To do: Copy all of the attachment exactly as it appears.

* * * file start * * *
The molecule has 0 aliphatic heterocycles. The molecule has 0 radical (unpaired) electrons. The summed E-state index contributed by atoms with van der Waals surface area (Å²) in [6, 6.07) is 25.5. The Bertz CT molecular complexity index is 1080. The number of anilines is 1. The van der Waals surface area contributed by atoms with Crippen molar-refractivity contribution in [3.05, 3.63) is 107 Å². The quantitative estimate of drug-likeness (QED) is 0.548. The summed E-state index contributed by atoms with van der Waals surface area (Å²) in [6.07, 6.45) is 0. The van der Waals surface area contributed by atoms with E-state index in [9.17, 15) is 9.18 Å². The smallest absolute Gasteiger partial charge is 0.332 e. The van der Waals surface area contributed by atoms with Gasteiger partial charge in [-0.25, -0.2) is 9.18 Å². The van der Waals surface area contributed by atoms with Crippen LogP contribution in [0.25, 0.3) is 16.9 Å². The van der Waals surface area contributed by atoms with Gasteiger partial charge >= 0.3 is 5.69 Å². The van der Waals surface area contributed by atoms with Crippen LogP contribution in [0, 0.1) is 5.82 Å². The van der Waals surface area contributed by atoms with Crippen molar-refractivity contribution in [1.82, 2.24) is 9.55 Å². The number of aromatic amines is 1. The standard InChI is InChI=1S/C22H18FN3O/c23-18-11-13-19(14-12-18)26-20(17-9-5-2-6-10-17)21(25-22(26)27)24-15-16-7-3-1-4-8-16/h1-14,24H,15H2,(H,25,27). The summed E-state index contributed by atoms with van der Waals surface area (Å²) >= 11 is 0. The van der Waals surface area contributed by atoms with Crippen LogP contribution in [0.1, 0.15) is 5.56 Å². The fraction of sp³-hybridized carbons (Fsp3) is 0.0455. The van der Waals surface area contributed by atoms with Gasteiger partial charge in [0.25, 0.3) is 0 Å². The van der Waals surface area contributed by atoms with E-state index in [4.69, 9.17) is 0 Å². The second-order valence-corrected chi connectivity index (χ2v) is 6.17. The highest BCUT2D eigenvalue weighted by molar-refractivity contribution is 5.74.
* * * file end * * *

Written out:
The molecule has 0 aliphatic heterocycles. The molecule has 0 radical (unpaired) electrons. The summed E-state index contributed by atoms with van der Waals surface area (Å²) in [6, 6.07) is 25.5. The Bertz CT molecular complexity index is 1080. The number of anilines is 1. The van der Waals surface area contributed by atoms with Crippen molar-refractivity contribution in [3.05, 3.63) is 107 Å². The quantitative estimate of drug-likeness (QED) is 0.548. The summed E-state index contributed by atoms with van der Waals surface area (Å²) in [6.07, 6.45) is 0. The van der Waals surface area contributed by atoms with E-state index in [9.17, 15) is 9.18 Å². The smallest absolute Gasteiger partial charge is 0.332 e. The van der Waals surface area contributed by atoms with Gasteiger partial charge in [-0.25, -0.2) is 9.18 Å². The van der Waals surface area contributed by atoms with Crippen LogP contribution in [0.25, 0.3) is 16.9 Å². The van der Waals surface area contributed by atoms with Gasteiger partial charge >= 0.3 is 5.69 Å². The van der Waals surface area contributed by atoms with Crippen LogP contribution in [0, 0.1) is 5.82 Å². The van der Waals surface area contributed by atoms with Crippen molar-refractivity contribution in [1.82, 2.24) is 9.55 Å². The number of aromatic amines is 1. The standard InChI is InChI=1S/C22H18FN3O/c23-18-11-13-19(14-12-18)26-20(17-9-5-2-6-10-17)21(25-22(26)27)24-15-16-7-3-1-4-8-16/h1-14,24H,15H2,(H,25,27). The summed E-state index contributed by atoms with van der Waals surface area (Å²) >= 11 is 0. The van der Waals surface area contributed by atoms with Crippen LogP contribution in [0.1, 0.15) is 5.56 Å². The fraction of sp³-hybridized carbons (Fsp3) is 0.0455. The van der Waals surface area contributed by atoms with Gasteiger partial charge in [0.25, 0.3) is 0 Å². The van der Waals surface area contributed by atoms with E-state index in [4.69, 9.17) is 0 Å². The second-order valence-corrected chi connectivity index (χ2v) is 6.17. The highest BCUT2D eigenvalue weighted by molar-refractivity contribution is 5.74.